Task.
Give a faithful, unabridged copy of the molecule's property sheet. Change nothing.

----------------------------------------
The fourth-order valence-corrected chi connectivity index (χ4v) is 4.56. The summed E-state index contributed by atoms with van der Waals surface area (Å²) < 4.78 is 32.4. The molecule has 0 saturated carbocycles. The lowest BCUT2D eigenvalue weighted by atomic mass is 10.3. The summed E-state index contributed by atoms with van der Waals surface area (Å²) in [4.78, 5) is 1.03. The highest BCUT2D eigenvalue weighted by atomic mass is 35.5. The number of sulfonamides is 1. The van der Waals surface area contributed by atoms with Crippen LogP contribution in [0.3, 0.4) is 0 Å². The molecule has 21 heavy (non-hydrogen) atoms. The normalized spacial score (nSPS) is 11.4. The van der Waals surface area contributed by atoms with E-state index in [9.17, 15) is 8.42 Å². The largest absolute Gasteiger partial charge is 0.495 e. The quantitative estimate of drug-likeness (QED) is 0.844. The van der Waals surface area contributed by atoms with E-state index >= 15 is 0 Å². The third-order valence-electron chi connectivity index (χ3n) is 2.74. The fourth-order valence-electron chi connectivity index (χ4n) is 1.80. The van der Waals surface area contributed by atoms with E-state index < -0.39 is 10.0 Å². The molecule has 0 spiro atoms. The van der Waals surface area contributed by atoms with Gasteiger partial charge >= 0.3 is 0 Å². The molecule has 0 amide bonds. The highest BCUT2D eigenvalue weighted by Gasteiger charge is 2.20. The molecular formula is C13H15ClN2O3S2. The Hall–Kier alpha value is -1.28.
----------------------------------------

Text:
The fourth-order valence-corrected chi connectivity index (χ4v) is 4.56. The summed E-state index contributed by atoms with van der Waals surface area (Å²) < 4.78 is 32.4. The molecule has 0 saturated carbocycles. The lowest BCUT2D eigenvalue weighted by atomic mass is 10.3. The summed E-state index contributed by atoms with van der Waals surface area (Å²) in [4.78, 5) is 1.03. The highest BCUT2D eigenvalue weighted by atomic mass is 35.5. The number of sulfonamides is 1. The van der Waals surface area contributed by atoms with Crippen LogP contribution in [0.3, 0.4) is 0 Å². The molecule has 21 heavy (non-hydrogen) atoms. The normalized spacial score (nSPS) is 11.4. The van der Waals surface area contributed by atoms with E-state index in [9.17, 15) is 8.42 Å². The largest absolute Gasteiger partial charge is 0.495 e. The quantitative estimate of drug-likeness (QED) is 0.844. The van der Waals surface area contributed by atoms with E-state index >= 15 is 0 Å². The third-order valence-electron chi connectivity index (χ3n) is 2.74. The fourth-order valence-electron chi connectivity index (χ4n) is 1.80. The van der Waals surface area contributed by atoms with E-state index < -0.39 is 10.0 Å². The molecule has 0 spiro atoms. The van der Waals surface area contributed by atoms with Gasteiger partial charge >= 0.3 is 0 Å². The molecule has 0 amide bonds. The highest BCUT2D eigenvalue weighted by Gasteiger charge is 2.20. The molecular formula is C13H15ClN2O3S2. The Hall–Kier alpha value is -1.28.